The president of the U.S. Conference of Catholic Bishops is making the case that because President Obama relaxed the rules for individuals whose health insurance plans were cancelled, making them exempt from fines, the President should allow religious organizations fighting against the implementation of the Health and Human Services (HHS) mandate on contraceptives to be exempt from the fines that were imposed starting at the beginning of the year. Religious employers, who feel that the mandate is in violation of their beliefs, have been fighting the implementation of the mandate from the beginning. But unless it is found that the mandate violates the First Amendment rights of these groups, they will be forced to either follow the mandate, or pay fines.
But telling a group that they must follow a law, when it clearly goes against their religious beliefs, is a blatant First Amendment violation. And imposing fees and fines on them for not complying is no better. These companies, schools, and organizations should all be granted an exemption from the law, but it is unlikely that will happen before the Supreme Court rules on the matter. A case has been brought against the mandate by Hobby Lobby, and will be heard by the Supreme Court in March. There have been numerous smaller cases that have been won, but the ruling by the Supreme Court should set precedence for the law, and allow all groups to choose whether they wish to follow the mandate or not, based on their religious belief system.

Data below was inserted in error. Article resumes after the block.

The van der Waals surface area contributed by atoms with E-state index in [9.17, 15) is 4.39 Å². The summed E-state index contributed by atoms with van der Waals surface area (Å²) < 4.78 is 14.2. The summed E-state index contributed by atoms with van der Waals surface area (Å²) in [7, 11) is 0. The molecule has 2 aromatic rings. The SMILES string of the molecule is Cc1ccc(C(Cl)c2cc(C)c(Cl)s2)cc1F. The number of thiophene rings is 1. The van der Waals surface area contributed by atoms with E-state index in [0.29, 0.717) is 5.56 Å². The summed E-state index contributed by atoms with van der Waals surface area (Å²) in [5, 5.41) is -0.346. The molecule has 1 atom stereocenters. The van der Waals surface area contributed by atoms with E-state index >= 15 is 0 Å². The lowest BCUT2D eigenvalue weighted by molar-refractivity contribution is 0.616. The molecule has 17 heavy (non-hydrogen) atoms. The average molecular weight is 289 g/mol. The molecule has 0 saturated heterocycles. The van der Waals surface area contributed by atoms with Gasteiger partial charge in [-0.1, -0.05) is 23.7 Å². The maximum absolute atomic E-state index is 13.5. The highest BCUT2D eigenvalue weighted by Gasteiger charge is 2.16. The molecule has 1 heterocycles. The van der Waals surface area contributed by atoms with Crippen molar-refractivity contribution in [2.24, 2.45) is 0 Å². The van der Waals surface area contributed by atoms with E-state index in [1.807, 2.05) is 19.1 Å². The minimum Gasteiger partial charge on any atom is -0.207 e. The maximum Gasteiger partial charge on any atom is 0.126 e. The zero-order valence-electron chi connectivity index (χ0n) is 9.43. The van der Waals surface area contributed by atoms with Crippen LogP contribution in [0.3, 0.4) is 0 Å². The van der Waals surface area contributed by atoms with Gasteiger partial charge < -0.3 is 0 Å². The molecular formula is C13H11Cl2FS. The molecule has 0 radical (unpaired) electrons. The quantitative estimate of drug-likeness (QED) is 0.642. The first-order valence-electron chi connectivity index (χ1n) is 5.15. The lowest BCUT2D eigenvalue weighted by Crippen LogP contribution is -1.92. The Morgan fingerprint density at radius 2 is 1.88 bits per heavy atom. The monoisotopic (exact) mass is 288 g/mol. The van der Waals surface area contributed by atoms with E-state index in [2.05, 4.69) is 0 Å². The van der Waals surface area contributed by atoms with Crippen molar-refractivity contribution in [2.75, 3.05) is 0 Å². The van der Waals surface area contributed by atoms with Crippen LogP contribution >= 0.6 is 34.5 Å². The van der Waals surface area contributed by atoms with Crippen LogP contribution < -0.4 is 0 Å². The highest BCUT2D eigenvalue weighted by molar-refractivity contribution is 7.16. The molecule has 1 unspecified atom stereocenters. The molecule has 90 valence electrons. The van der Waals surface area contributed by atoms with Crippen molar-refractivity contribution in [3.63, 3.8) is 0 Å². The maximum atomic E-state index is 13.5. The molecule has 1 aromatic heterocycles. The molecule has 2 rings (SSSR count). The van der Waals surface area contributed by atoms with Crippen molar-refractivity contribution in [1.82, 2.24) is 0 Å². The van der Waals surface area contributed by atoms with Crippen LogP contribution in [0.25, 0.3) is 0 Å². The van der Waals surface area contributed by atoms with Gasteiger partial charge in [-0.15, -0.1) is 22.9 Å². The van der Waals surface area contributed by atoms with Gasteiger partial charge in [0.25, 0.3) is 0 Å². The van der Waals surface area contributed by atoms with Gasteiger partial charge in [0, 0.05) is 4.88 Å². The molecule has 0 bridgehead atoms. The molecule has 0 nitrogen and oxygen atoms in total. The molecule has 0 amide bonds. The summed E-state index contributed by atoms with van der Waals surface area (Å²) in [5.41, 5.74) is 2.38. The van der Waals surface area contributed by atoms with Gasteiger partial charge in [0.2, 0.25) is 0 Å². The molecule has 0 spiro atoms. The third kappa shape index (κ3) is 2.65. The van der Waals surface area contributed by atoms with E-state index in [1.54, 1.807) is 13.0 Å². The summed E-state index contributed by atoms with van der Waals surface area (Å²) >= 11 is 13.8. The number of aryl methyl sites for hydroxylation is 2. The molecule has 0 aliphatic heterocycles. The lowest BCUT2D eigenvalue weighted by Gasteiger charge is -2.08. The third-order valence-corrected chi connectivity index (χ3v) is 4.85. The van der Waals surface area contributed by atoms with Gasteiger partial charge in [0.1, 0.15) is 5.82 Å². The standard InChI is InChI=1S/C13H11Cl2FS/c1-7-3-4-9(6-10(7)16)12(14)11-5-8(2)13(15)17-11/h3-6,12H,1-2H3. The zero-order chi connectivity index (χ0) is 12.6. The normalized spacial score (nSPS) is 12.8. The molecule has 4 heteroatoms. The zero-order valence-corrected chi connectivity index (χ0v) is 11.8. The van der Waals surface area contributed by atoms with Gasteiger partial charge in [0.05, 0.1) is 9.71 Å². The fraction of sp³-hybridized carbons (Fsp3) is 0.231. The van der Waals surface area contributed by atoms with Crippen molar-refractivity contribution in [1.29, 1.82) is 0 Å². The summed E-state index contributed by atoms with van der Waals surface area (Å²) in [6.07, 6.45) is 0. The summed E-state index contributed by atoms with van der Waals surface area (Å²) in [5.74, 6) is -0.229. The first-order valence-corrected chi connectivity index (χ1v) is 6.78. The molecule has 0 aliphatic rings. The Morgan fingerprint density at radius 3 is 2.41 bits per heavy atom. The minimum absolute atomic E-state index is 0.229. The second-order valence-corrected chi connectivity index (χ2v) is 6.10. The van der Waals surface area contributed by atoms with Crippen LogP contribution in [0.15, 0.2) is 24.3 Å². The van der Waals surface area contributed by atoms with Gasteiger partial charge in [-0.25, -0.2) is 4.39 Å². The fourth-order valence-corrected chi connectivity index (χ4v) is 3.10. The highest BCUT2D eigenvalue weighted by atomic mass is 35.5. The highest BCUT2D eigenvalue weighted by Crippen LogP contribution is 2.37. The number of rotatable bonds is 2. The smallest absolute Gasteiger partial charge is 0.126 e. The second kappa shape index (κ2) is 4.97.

In the meantime, something needs to be done to allow these organizations to move forward, waiting for a ruling, while not having to pay fines. Penalizing a group while they wait for a ruling on the matter is unfair and the basis for the fines is unconstitutional. The religious beliefs of a man who runs a business based on those beliefs should carry the same weight as the religious beliefs of a church or other organized religious body. Forming an arbitrary distinction, as the government is doing, is picking and choosing who has the rights to religious freedom under the First Amendment.